In that same direction, consider these interesting trends according to information provided by Briabe Media:

  • 100 percent of those who are on the mobile web more than 20 hours per week use their phone for social networking.
  • Texting is by far the most utilized mobile service for this audience, followed by phone calls.
  • Surfing the web on their mobile phone is quickly becoming as popular as placing calls.
  • Entertainment is their number one priority

One Size Does Not Fit All

When it comes to targeting the mobile Latino, there are three different segments to consider, based on content preferences and usage.

  1. Just games. This segment is all about games and their phone is like a mobile console. They play games that connect them with friends, and they are receptive to brand placement in games. They regularly purchase games from a cell carrier.
  2. Entertainment. They stream video and music, access social networks, and use apps that connect them with other people.
  3. Productive life. They use apps to organize, remember tasks, take notes, etc. to be more productive in both their professional and personal lives.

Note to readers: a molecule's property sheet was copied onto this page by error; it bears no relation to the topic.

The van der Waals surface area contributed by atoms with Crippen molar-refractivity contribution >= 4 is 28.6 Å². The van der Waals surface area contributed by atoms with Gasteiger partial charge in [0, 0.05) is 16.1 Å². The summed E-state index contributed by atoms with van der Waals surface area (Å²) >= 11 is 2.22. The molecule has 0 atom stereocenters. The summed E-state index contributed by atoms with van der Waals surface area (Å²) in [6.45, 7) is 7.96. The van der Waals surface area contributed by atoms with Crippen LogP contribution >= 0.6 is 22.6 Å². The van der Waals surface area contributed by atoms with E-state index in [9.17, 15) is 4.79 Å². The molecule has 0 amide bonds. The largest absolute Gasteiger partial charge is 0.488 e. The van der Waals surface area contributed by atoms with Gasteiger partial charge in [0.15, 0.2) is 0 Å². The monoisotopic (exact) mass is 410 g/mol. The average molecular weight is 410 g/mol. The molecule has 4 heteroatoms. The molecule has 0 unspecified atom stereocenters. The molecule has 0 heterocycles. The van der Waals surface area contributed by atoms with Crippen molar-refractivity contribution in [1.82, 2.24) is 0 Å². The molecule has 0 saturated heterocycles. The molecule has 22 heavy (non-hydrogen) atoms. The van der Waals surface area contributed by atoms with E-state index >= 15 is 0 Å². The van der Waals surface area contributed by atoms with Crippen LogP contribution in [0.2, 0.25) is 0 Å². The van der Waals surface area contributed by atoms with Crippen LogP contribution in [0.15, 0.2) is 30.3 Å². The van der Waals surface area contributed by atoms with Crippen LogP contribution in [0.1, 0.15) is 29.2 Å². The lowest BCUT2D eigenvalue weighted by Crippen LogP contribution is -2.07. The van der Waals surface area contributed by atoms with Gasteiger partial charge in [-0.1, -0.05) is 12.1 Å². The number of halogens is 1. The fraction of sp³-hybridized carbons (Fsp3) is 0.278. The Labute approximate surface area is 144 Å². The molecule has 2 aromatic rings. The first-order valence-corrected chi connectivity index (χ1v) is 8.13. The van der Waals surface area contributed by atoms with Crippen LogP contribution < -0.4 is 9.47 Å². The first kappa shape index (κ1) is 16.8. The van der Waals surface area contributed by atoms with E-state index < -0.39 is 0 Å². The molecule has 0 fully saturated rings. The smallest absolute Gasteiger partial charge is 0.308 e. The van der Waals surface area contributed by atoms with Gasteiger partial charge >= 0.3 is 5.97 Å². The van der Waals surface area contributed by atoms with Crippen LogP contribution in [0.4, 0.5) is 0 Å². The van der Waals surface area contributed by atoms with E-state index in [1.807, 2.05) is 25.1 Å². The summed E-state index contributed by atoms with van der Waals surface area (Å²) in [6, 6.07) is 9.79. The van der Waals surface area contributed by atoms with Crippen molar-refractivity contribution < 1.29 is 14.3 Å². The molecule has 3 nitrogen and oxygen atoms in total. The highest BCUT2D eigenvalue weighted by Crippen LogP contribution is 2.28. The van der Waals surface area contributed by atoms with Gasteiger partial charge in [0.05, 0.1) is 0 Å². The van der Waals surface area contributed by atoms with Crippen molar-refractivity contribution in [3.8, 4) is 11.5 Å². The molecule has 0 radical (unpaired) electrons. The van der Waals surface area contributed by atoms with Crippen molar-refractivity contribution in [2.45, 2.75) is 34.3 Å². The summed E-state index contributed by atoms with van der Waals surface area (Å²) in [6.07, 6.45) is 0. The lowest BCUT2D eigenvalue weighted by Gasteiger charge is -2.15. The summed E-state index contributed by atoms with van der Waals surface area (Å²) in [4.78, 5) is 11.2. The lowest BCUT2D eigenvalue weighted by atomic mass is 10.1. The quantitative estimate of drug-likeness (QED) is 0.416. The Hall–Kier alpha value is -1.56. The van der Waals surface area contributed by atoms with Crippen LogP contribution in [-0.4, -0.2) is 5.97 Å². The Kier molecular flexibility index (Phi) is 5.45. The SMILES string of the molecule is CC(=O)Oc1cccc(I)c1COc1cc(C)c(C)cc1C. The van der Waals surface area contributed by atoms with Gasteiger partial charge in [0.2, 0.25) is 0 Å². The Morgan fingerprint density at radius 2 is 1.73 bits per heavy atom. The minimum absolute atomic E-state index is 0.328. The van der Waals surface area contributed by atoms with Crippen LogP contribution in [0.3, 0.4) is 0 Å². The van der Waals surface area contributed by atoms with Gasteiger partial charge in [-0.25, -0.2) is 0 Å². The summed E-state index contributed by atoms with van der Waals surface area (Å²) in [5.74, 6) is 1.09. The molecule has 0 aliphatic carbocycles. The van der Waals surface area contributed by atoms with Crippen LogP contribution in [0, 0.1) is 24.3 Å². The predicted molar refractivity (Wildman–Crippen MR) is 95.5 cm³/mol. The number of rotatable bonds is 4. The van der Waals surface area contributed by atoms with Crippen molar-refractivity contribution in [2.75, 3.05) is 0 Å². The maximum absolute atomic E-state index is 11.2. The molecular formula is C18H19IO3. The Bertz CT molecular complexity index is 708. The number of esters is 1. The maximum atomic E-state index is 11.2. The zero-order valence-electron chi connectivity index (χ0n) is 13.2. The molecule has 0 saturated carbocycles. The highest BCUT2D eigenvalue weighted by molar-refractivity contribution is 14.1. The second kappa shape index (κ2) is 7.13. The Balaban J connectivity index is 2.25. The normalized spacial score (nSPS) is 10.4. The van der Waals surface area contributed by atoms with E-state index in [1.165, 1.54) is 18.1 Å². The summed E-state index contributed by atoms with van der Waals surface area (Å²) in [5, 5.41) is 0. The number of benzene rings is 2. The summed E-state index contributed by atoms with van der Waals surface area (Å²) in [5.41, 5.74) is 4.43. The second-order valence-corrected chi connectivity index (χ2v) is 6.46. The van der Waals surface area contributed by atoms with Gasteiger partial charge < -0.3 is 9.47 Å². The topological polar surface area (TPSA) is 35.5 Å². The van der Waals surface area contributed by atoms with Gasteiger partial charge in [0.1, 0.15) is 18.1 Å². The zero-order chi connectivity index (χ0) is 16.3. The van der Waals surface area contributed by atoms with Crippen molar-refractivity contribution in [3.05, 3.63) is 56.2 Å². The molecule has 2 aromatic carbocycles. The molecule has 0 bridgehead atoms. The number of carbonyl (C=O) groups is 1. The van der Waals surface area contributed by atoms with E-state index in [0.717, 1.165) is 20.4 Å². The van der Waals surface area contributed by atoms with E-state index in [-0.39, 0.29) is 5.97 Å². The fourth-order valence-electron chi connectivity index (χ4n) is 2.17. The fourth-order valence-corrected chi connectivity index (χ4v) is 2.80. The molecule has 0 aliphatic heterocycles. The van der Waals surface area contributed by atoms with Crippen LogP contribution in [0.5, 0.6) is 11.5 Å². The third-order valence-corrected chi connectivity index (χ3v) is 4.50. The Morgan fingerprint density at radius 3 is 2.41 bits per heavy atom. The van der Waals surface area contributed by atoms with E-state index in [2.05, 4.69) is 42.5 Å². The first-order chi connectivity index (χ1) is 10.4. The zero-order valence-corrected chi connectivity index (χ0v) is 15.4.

The Latino Opportunity

Mobile is taking over as the key way of accessing the Internet. Latinos are leading this new trend, representing an important opportunity for brands. Here are some thought-starters.

  • Leverage content:
    • Brands can integrate entertainment into mobile campaigns to increase engagement.
    • Sponsored content, product, and brand placement in apps and games represent great brand and product integration.
  • Personalize experiences:
    • Programs that tie into elements of social networking over the mobile phone can be a great way to capture attention.
    • With location-based couponing and discounts, click-through rates are skyrocketing.
  • Try different formats:
  • Is your website mobile-ready?
  • Text alerts and SMS still remain strongly viable.
  • Test different formats to see which performs better.
  • Build a mobile platform:
    • Don’t just approach mobile as a bunch of tactics.
    • Kraft Foods and Hillshire Farm have been very effective in building platforms that combine mobile websites with recipes, mobile coupons, videos, celebrities, SMS messaging, and targeted mobile media campaigns.

Remember, Hispanics over-index in mobile content consumption, are active users of advanced mobile features, and are more receptive to targeted advertising.


Categories: NGLC Conference

2 replies

  1. Great article. Can you tell me your sources for these great stats? Specifically the following?

    “almost half of Latinos own a smartphone”
    “65 percent of Latinos use their handset as their primary access to the Internet”
    “55 percent of Latinos are “SuperConnecteds” – these are the most sophisticated users of mobile phones that access the Internet at least weekly and do multiple advanced activities monthly or more often (versus 34 percent of non-Hispanics)” (you mention this data is from Forrester, but can you tell me which Forrester report?)

    I haven’t found this info anywhere else and would love to check out your sources! Thanks so much!